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&& .MARINE...
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SCA Atlc waters of SNJ and DE is marginal and mainly for seas today. Northern waters was delayed till later in the day as was De Bay. Fog may be a marine hazard this morning. Northwest wind gusts 25-30 kt should develop late this afternoon or evening and continue much of tonight. Thereafter, winds trend north and gusts diminish to 20 kt toward sunrise Saturday. OUTLOOK... Saturday and Sunday...The conditions are anticipated to be below Small Craft Advisory criteria despite low pressure tracking to our south and east. Monday and Tuesday...The conditions are anticipated to be below Small Craft Advisory criteria overall, however southerly winds start to increase late Monday through Tuesday. Seas may start to build close to 5 feet on the outer waters late Tuesday.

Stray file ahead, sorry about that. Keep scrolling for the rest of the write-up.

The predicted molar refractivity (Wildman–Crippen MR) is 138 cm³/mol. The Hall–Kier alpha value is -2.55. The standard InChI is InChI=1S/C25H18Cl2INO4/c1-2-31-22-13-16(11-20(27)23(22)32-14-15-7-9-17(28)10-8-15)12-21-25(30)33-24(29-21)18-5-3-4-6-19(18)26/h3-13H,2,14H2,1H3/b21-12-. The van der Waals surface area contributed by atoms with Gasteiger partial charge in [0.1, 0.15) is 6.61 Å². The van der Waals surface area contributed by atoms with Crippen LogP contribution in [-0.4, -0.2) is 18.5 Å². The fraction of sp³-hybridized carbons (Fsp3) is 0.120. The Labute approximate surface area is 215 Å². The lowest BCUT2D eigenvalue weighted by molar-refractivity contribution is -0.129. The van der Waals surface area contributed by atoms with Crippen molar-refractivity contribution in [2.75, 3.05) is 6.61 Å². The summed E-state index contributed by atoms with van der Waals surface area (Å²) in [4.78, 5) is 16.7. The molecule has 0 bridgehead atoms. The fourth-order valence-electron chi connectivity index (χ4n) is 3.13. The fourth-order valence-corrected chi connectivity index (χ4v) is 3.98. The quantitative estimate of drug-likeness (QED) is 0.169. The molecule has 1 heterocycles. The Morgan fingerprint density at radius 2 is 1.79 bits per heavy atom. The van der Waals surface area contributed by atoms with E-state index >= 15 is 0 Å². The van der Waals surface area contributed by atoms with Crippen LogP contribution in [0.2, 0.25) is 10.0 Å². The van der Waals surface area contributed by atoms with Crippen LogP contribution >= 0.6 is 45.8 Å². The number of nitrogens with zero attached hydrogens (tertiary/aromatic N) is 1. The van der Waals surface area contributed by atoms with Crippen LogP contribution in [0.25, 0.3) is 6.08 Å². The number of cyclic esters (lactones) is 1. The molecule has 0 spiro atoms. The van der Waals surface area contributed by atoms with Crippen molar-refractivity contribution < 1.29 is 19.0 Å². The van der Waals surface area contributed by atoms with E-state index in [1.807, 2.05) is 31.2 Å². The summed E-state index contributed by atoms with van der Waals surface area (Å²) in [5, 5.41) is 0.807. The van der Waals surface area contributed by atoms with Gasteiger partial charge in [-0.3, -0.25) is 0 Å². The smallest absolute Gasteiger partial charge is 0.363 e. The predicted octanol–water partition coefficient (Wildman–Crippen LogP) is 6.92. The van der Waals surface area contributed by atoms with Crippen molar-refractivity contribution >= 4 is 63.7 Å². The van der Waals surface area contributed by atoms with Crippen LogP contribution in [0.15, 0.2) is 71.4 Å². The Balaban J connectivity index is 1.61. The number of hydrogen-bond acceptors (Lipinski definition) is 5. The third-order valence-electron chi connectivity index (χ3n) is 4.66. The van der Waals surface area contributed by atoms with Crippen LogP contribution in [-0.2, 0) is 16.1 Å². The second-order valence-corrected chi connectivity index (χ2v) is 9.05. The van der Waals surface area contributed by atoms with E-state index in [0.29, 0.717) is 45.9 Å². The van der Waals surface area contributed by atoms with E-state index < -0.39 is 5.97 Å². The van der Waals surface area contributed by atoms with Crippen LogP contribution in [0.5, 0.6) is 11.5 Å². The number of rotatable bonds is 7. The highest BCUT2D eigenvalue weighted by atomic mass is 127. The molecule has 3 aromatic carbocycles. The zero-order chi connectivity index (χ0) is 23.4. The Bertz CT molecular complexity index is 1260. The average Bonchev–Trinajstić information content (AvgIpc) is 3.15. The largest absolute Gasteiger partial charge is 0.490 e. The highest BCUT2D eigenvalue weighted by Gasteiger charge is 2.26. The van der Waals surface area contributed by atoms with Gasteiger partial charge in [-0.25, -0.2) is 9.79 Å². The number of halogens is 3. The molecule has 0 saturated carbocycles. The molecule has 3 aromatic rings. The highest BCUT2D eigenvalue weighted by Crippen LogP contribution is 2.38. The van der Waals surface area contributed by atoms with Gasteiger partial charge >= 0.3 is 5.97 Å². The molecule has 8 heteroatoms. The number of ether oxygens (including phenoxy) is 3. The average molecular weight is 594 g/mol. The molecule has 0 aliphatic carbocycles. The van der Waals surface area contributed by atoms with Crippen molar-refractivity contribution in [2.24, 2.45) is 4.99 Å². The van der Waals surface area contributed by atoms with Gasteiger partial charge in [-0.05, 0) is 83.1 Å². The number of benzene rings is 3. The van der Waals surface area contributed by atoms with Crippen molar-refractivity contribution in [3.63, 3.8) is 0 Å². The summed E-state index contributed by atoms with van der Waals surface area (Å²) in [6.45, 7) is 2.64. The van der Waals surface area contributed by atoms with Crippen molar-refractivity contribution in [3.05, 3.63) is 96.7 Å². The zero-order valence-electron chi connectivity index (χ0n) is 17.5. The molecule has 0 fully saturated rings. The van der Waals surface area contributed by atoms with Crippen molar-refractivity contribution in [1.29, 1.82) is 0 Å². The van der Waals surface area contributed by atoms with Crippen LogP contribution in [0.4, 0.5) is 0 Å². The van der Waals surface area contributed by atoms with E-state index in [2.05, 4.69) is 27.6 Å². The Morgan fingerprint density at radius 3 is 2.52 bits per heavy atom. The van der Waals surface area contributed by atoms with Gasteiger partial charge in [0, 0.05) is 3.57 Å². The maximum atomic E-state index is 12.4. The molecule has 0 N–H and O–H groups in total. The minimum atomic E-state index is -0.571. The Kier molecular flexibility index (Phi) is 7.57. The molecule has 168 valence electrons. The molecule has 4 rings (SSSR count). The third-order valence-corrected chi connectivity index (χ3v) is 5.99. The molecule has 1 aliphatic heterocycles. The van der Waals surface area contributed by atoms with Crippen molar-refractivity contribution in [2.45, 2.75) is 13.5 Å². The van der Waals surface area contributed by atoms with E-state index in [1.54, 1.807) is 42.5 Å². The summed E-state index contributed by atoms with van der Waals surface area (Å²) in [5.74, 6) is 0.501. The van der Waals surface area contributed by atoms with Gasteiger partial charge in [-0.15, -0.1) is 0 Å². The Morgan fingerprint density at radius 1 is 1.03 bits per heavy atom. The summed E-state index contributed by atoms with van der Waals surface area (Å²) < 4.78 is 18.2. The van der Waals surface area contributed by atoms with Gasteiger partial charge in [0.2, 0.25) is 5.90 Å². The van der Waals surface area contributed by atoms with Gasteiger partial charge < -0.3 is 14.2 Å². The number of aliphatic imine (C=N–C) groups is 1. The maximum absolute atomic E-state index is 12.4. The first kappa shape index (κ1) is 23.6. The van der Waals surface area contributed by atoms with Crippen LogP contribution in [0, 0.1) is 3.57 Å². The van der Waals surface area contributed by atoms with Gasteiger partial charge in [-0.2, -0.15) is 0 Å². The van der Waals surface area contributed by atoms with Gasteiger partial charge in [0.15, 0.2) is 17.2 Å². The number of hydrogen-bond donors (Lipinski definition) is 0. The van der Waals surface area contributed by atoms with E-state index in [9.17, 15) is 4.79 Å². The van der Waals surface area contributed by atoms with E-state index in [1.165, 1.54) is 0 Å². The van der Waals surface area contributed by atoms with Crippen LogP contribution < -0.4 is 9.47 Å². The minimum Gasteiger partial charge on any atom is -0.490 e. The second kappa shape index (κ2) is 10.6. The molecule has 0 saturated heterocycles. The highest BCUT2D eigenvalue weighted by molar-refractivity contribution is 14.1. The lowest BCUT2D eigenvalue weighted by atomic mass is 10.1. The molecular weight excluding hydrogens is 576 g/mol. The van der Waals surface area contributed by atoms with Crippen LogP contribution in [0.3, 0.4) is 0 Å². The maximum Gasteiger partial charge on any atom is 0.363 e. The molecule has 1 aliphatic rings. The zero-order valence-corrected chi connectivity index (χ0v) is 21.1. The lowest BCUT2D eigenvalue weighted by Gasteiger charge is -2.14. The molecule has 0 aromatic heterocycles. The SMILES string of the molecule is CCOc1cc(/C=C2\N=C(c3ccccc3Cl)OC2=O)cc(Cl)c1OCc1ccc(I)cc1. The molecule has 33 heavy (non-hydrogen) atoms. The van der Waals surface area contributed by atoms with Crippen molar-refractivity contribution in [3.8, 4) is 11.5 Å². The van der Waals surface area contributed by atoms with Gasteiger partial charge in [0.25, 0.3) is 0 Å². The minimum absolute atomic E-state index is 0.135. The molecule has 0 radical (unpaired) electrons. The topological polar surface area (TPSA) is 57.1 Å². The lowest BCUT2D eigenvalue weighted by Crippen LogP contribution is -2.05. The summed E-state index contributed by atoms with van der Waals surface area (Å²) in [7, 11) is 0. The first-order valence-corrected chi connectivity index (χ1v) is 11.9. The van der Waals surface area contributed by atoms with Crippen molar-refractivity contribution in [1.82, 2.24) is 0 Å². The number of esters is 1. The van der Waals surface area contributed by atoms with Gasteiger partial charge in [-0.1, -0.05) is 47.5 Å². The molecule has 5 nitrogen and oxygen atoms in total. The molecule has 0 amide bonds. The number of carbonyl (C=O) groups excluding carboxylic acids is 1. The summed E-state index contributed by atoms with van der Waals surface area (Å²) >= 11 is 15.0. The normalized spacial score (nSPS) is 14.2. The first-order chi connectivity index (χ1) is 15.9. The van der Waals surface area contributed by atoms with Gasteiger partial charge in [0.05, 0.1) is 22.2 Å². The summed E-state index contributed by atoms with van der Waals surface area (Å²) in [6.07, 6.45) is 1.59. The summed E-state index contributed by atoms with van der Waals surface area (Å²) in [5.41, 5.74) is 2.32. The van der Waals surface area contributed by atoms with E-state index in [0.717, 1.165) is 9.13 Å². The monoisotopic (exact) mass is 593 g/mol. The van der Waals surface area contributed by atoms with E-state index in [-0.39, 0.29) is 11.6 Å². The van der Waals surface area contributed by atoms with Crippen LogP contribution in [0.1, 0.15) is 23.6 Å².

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&& .CLIMATE... Some record high temperatures could be challenged on Tuesday, February 20th. These records are listed below. Atlantic City...71 in 1930 Philadelphia....70 in 1939 Wilmington......71 in 1930 Allentown.......68 in 1930 Trenton.........70 in 1930 Georgetown......68 in 2002 Mount Pocono....59 in 1930 Reading.........72 in 1930 && .PHI WATCHES/WARNINGS/ADVISORIES... PA...Winter Storm Watch from Saturday evening through late Saturday night for PAZ054-055-060>062-101>106. NJ...Winter Storm Watch from Saturday evening through late Saturday night for NJZ001-007>010-012-015. DE...None. MD...None. MARINE...Small Craft Advisory until 6 AM EST Saturday for ANZ452>455. Small Craft Advisory from 10 AM this morning to 6 AM EST Saturday for ANZ450-451. Small Craft Advisory from 4 PM this afternoon to 6 AM EST Saturday for ANZ430-431. && $$ Synopsis...Gorse Near Term...Drag 652 Short Term...Drag 652 Long Term...Gorse Aviation...Drag/Gorse 652 Marine...Drag/Gorse 652 Climate...652